Does Publicly Provided Health Insurance Improve the Health of Low-Income Children in the United States
In this study we analyze the effect of Medicaid on children's heath. We examine the effect of Medicaid on a variety of health outcomes using two data sources: the National Health Interview Surveys (NHIS) and the Nationwide Inpatient Sample (NIS) of hospital discharges. Using the NHIS, we examine the effect of Medicaid participation on maternal ratings of child health and maternal reports of the number of bed days in the past year (i.e. morbidity). The NIS data was used to examine the effect of Medicaid program expansions on the incidence of ambulatory care sensitive (ACS) discharges. ACS discharges are known to be sensitive to medical intervention and are objective measures of children's health. The results of this paper provide at best weak support for the hypothesis that Medicaid improves the health of low-income children.
|Date of creation:||Jan 1999|
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- Janet Currie & Jonathan Gruber, 1995.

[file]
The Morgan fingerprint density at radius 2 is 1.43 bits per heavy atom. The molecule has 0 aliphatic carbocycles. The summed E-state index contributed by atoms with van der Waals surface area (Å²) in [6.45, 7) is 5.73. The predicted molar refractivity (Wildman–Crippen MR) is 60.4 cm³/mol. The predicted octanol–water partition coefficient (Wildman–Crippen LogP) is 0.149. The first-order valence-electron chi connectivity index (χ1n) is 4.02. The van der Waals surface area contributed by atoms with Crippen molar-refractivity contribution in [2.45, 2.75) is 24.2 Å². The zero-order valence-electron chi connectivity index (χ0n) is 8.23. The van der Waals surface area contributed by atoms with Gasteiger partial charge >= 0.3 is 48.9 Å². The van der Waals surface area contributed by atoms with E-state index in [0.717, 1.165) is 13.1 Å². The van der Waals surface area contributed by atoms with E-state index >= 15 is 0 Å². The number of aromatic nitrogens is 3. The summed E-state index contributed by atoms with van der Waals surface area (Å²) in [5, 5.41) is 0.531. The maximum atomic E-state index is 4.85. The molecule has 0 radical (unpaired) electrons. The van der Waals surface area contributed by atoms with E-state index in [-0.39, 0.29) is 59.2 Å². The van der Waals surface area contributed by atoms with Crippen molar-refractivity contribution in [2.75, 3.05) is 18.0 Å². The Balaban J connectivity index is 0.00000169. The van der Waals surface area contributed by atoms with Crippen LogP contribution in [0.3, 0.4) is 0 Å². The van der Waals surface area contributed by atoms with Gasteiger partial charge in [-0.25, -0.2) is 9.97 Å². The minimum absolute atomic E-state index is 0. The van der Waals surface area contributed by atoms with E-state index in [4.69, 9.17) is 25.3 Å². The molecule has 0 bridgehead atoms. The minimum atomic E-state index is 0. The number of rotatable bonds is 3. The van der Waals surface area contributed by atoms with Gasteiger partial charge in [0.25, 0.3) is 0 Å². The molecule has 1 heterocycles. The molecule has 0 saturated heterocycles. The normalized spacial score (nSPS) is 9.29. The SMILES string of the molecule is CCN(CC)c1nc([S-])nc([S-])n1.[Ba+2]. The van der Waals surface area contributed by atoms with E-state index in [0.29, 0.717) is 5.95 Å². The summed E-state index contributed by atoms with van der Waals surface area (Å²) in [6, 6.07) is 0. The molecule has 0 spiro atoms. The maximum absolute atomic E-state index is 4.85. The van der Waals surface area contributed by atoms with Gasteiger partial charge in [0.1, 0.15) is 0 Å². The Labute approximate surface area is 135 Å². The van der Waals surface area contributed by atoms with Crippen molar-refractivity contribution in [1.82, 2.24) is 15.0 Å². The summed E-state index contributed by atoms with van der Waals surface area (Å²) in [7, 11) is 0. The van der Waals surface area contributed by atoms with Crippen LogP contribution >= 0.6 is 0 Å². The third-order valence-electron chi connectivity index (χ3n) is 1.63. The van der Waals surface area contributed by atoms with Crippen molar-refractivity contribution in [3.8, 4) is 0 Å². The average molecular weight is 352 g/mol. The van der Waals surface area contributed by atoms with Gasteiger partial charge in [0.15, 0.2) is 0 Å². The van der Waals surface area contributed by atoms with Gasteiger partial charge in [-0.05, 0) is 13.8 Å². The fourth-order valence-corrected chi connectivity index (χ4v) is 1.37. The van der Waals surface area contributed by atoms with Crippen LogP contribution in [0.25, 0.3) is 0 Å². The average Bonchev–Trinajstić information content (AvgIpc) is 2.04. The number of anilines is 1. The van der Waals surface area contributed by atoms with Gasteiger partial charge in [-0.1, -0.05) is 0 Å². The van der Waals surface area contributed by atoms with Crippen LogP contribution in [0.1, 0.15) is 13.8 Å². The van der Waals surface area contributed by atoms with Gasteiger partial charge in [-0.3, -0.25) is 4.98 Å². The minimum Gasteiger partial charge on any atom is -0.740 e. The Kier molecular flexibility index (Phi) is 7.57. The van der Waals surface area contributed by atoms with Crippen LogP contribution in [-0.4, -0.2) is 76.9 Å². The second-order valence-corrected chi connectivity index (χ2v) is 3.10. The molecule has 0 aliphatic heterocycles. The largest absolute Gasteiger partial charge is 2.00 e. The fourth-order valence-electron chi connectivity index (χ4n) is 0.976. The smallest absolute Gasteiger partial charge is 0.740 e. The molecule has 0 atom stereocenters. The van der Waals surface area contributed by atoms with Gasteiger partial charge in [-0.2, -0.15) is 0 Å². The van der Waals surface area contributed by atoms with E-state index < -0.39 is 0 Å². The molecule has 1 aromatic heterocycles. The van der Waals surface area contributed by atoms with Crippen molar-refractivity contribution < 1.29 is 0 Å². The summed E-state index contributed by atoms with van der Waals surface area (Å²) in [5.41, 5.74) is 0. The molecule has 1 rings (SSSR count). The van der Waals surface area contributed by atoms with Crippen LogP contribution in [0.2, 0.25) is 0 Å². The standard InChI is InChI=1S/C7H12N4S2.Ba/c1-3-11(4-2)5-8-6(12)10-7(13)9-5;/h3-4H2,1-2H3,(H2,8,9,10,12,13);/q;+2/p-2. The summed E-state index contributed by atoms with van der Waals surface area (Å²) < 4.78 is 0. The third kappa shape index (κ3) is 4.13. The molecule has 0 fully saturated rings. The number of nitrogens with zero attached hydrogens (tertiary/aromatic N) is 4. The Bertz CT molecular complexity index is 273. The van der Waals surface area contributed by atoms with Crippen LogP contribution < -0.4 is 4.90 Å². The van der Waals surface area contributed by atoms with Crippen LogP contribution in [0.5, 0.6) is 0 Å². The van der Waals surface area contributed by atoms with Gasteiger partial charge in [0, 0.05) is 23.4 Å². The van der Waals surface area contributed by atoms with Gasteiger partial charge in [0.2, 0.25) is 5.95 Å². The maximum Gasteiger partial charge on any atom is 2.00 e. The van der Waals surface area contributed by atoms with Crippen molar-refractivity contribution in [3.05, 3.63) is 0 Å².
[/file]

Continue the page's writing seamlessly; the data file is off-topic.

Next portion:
"Health Insurance Eligibility, Utilization of Medical care, and Child Health,"
NBER Working Papers
5052, National Bureau of Economic Research, Inc.
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- Janet Currie & Duncan Thomas, 1995.
"Medical Care for Children: Public Insurance, Private Insurance, and Racial Differences in Utilization,"
Journal of Human Resources,
University of Wisconsin Press, vol. 30(1), pages 135-162.
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- Esel Y. Yazici & Robert Kaestner, 1998. "Medicaid Expansions and The Crowding Out of Private Health Insurance," NBER Working Papers 6527, National Bureau of Economic Research, Inc.
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